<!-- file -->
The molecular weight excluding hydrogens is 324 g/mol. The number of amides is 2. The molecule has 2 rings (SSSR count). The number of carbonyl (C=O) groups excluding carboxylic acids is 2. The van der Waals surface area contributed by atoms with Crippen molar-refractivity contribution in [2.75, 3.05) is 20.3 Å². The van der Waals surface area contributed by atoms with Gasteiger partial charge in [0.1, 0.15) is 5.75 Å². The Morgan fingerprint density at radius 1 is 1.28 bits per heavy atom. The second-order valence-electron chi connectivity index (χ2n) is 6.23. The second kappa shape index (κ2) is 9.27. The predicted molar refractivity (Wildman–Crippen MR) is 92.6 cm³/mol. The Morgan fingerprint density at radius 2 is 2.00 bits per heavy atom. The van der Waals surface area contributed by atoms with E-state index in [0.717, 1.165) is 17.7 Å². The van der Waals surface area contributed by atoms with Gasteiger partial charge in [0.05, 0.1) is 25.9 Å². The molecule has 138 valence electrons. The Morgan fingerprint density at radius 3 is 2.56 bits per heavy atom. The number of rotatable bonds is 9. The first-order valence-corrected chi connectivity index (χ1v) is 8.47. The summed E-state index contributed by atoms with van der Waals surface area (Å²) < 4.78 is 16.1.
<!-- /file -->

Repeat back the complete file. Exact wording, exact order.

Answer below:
The molecular weight excluding hydrogens is 324 g/mol. The number of amides is 2. The molecule has 2 rings (SSSR count). The number of carbonyl (C=O) groups excluding carboxylic acids is 2. The van der Waals surface area contributed by atoms with Crippen molar-refractivity contribution in [2.75, 3.05) is 20.3 Å². The van der Waals surface area contributed by atoms with Gasteiger partial charge in [0.1, 0.15) is 5.75 Å². The Morgan fingerprint density at radius 1 is 1.28 bits per heavy atom. The second-order valence-electron chi connectivity index (χ2n) is 6.23. The second kappa shape index (κ2) is 9.27. The predicted molar refractivity (Wildman–Crippen MR) is 92.6 cm³/mol. The Morgan fingerprint density at radius 2 is 2.00 bits per heavy atom. The van der Waals surface area contributed by atoms with E-state index in [0.717, 1.165) is 17.7 Å². The van der Waals surface area contributed by atoms with Gasteiger partial charge in [0.05, 0.1) is 25.9 Å². The molecule has 138 valence electrons. The Morgan fingerprint density at radius 3 is 2.56 bits per heavy atom. The number of rotatable bonds is 9. The first-order valence-corrected chi connectivity index (χ1v) is 8.47. The summed E-state index contributed by atoms with van der Waals surface area (Å²) < 4.78 is 16.1.